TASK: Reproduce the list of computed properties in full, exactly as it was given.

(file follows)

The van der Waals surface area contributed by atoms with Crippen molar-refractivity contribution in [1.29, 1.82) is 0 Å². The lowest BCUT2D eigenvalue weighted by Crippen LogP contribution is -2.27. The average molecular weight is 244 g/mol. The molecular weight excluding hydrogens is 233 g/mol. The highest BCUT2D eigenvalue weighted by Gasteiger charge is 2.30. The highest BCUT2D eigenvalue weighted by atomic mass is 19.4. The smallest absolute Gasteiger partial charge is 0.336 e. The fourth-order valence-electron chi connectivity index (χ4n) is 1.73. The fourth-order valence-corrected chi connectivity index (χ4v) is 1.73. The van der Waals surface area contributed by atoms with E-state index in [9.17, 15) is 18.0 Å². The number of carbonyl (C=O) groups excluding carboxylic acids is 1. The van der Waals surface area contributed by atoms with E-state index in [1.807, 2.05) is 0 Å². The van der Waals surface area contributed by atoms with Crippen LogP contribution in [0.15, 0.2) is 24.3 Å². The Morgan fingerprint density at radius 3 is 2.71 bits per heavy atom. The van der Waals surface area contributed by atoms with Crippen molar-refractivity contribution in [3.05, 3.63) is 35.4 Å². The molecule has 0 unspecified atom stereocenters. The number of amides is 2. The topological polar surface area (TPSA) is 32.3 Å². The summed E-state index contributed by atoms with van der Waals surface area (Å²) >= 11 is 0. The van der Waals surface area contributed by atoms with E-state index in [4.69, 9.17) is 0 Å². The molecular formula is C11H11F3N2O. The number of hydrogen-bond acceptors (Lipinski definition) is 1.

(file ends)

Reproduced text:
The van der Waals surface area contributed by atoms with Crippen molar-refractivity contribution in [1.29, 1.82) is 0 Å². The lowest BCUT2D eigenvalue weighted by Crippen LogP contribution is -2.27. The average molecular weight is 244 g/mol. The molecular weight excluding hydrogens is 233 g/mol. The highest BCUT2D eigenvalue weighted by Gasteiger charge is 2.30. The highest BCUT2D eigenvalue weighted by atomic mass is 19.4. The smallest absolute Gasteiger partial charge is 0.336 e. The fourth-order valence-electron chi connectivity index (χ4n) is 1.73. The fourth-order valence-corrected chi connectivity index (χ4v) is 1.73. The van der Waals surface area contributed by atoms with E-state index in [9.17, 15) is 18.0 Å². The number of carbonyl (C=O) groups excluding carboxylic acids is 1. The van der Waals surface area contributed by atoms with E-state index in [1.807, 2.05) is 0 Å². The van der Waals surface area contributed by atoms with Crippen LogP contribution in [0.15, 0.2) is 24.3 Å². The Morgan fingerprint density at radius 3 is 2.71 bits per heavy atom. The van der Waals surface area contributed by atoms with Crippen molar-refractivity contribution in [3.05, 3.63) is 35.4 Å². The molecule has 0 unspecified atom stereocenters. The number of amides is 2. The topological polar surface area (TPSA) is 32.3 Å². The summed E-state index contributed by atoms with van der Waals surface area (Å²) >= 11 is 0. The van der Waals surface area contributed by atoms with E-state index in [4.69, 9.17) is 0 Å². The molecular formula is C11H11F3N2O. The number of hydrogen-bond acceptors (Lipinski definition) is 1.